Device management services are evolving in response to greater breadth of device technologies such as edge intelligence and connectivity technologies, as well as to customer pain points like scalability and security of IoT deployments. But forward-looking suppliers are also preparing for a world where 41.3% of the connected devices will be using some form of LPWA technologies by 2026. Since IoT customers increasingly need to manage a larger fleet of connected devices, Global technology intelligence firm ABI Research forecasts that IoT device management services will top US$36.8 billion in revenues by 2026.
Standardization is beginning to play a bigger role in device management services, as more connected devices use LPWA technologies. Standardization is best exemplified by growth in adoption of LwM2M. This standard was embraced by the telcos but is now also embraced by the module, chipset, and gateway suppliers. The flip side of standardization is that it will increase commoditization of device management services. “Implementing a common standard such as LwM2M can complicate a device management vendor’s product differentiation strategy, but standards do address customer reservations of ‘lock-in’ to a proprietary platform,” says Abdullah Haider, IoT Network and Services Research Analyst at ABI Research.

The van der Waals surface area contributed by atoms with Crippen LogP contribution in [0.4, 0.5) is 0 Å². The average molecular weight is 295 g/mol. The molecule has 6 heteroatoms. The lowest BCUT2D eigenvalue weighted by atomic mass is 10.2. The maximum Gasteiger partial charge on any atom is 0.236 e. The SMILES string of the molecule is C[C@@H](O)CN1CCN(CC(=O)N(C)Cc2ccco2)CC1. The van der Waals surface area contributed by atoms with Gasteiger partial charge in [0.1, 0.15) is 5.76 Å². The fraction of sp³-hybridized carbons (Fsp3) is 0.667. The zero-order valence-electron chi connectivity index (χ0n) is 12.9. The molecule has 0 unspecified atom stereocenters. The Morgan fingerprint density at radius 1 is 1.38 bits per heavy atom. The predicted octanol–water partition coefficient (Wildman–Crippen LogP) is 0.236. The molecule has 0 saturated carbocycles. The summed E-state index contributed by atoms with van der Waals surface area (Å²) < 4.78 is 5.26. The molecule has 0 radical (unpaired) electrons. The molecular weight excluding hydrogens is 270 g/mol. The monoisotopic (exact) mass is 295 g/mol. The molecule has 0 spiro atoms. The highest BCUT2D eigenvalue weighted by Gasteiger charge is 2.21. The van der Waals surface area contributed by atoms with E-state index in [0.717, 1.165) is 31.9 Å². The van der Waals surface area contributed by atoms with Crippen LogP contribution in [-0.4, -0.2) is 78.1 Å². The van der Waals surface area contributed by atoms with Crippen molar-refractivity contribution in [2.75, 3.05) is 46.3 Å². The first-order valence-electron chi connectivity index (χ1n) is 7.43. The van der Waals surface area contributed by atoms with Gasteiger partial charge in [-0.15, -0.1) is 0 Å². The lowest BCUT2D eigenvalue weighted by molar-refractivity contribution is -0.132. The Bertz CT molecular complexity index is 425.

Partnerships and collaborations between device management vendors will continue to accelerate. Device management vendors can partner with system integrators (SIs) who build an end-to-end solution. Device management suppliers can also partner with other players in the value chain “Companies recognize that a strategic partnership can facilitate both sales and product support channels. Co-operating with another vendor’s device management service is beneficial for a cloud hyper-scaler selling data storage and analytics, and for a Mobile Network Operator (MNO) selling connectivity or application enablement services as IoT device management platforms integrate with these other systems,” Haider explains.
Device management vendors from large hyper-scalers, (e.g., AWS and Microsoft Azure), established incumbent players (e.g., Eurotech, Telit, and Sierra Wireless), MNOs (e.g., Vodafone, Verizon, and Deutsche Telekom) and startups (e.g., EdgeIQ, Memfault, and 1nce) are all looking to disrupt the IoT device management ecosystem. “One key insight is that while competition breeds commoditization, companies are still keen to differentiate their device management services. Often this entails providing security services like device attestation, and mutual authentication while other players are considering remote hardware configurability in application segments like asset tracking, telematics, and condition-based monitoring. In general, more and more suppliers are adding device management services to differentiate their IoT solution suite and capture more IoT solution revenues,” Haider concludes.